Polar Bear Social Structure
Social Structure of Polar Bears
The social structure for Polar Bears is very loose and still under investigation. Since they don’t live in groups it is harder to identify their normal behaviors. They seem to have their own distinct personalities as well. For example some Polar Bears that are observed will continually show signs of aggression.
Polar Bears aren’t territorial but they are very cautious about their surroundings. They tend to move away from a problem than to confront it. This includes humans as well as other types of bears or even other Polar Bears. Most of the adults are very isolated from each other. Since they move long distances though it isn’t uncommon for them to come into contact with each other.
During these meetings they can show a variety of behaviors. For example some of them will play for hours and seem to really enjoy being with each other. However, there are many Polar Bears that are indifferent to the appearance of another unless it is time for mating. There is evidence to indicate that sometimes they just crave companionship. There are pictures of Polar Bears sleeping close to each other and it is believed that is for interaction as they don’t need each other to keep warm.
A huge difference from other species of bears is that male Polar Bears are known to create strong bonds with each other. They don’t live together but when they meet up with one that they already know they will show friendly communications to each other. Even if they don’t come into contact again for a very long time that friendship will still linger. All other types of bears are very territorial so they show aggression when other males are around.
All of the Polar Bear cubs are very playful from the start. They also engage in fun and games that prepare them for their roles in life later on. The male cubs instinctively wrestle and fight with each other. These are important skills that they will need when it comes time for them to mate down the road. These cubs can remain with their mother for about 2 or 3 years.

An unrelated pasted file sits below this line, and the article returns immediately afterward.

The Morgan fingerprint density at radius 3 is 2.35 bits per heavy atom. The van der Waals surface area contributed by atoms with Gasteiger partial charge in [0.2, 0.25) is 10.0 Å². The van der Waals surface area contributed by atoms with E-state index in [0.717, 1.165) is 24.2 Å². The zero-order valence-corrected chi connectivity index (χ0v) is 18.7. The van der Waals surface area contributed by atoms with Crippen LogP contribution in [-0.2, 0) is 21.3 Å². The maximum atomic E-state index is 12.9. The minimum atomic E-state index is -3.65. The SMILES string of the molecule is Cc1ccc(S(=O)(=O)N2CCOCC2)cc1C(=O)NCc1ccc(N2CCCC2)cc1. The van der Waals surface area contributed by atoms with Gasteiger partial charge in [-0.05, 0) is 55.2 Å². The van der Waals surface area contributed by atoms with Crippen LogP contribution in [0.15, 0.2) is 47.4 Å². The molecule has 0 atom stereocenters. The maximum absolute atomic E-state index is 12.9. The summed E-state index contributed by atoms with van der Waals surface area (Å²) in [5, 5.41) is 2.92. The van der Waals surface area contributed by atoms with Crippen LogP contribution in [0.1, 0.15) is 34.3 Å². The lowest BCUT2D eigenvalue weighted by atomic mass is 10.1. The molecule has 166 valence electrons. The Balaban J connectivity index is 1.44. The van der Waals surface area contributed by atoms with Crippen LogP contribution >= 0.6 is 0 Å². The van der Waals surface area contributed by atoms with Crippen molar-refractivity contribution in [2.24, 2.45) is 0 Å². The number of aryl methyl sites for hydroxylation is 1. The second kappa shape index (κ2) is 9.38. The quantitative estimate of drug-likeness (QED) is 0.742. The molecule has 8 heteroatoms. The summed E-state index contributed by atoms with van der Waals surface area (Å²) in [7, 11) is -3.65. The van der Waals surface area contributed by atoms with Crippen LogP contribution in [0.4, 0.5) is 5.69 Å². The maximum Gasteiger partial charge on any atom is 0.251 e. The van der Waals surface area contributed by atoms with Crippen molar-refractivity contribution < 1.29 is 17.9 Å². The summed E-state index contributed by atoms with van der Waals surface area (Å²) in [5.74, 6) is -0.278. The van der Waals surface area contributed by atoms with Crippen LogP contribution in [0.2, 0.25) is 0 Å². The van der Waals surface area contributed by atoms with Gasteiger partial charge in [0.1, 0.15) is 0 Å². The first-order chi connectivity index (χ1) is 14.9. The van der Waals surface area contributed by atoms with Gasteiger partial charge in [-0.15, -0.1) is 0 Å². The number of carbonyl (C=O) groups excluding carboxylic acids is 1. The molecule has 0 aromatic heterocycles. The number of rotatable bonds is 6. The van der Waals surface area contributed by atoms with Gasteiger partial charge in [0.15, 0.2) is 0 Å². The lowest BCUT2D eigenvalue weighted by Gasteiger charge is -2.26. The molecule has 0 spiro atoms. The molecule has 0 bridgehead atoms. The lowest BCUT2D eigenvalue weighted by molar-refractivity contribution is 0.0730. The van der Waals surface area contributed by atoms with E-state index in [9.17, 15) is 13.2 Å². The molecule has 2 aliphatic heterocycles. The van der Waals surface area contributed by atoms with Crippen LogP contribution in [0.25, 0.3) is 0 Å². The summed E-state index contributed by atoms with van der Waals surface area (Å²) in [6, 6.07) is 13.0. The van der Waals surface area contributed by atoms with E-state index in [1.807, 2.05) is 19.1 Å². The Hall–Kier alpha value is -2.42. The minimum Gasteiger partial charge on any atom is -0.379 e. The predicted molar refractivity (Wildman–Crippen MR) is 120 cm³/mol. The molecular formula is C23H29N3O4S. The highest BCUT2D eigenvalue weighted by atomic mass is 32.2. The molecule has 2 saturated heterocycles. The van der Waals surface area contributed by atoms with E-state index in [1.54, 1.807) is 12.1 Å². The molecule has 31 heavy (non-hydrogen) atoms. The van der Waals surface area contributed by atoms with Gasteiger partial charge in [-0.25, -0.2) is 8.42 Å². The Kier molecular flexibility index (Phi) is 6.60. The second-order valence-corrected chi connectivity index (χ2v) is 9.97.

There is some social structure for these cubs after they are weaned in many instances. Since cubs are usually born in pairs, they tend to stick together for a while after they leave their mother. They will continue to play together and even to hunt together. It isn’t known if this process is done for interaction, for survival, or a combination of the two. Eventually though these cubs will go their own ways.
There are many questions that still remain about the social structure of Polar Bears. A great deal of the information that is collected in captivity such as zoos though is very different from what goes on in the wild. Even in a zoo setting though where there are two or more Polar Bears, you will likely see them in different areas minding their own business. On other days though you will see them playing and interacting with each other.
Some past theories have been discredited based on the information we have today when it comes to the social structure of Polar Bears. We now realize that they are very intelligent animals. They aren’t out there wondering around on the ice with no particular place to go. They also aren’t influenced in their movements by the tides which was long believed to be true. Instead they are driven by instinct for survival to find food and for them to engage in the level of social interaction that works for them.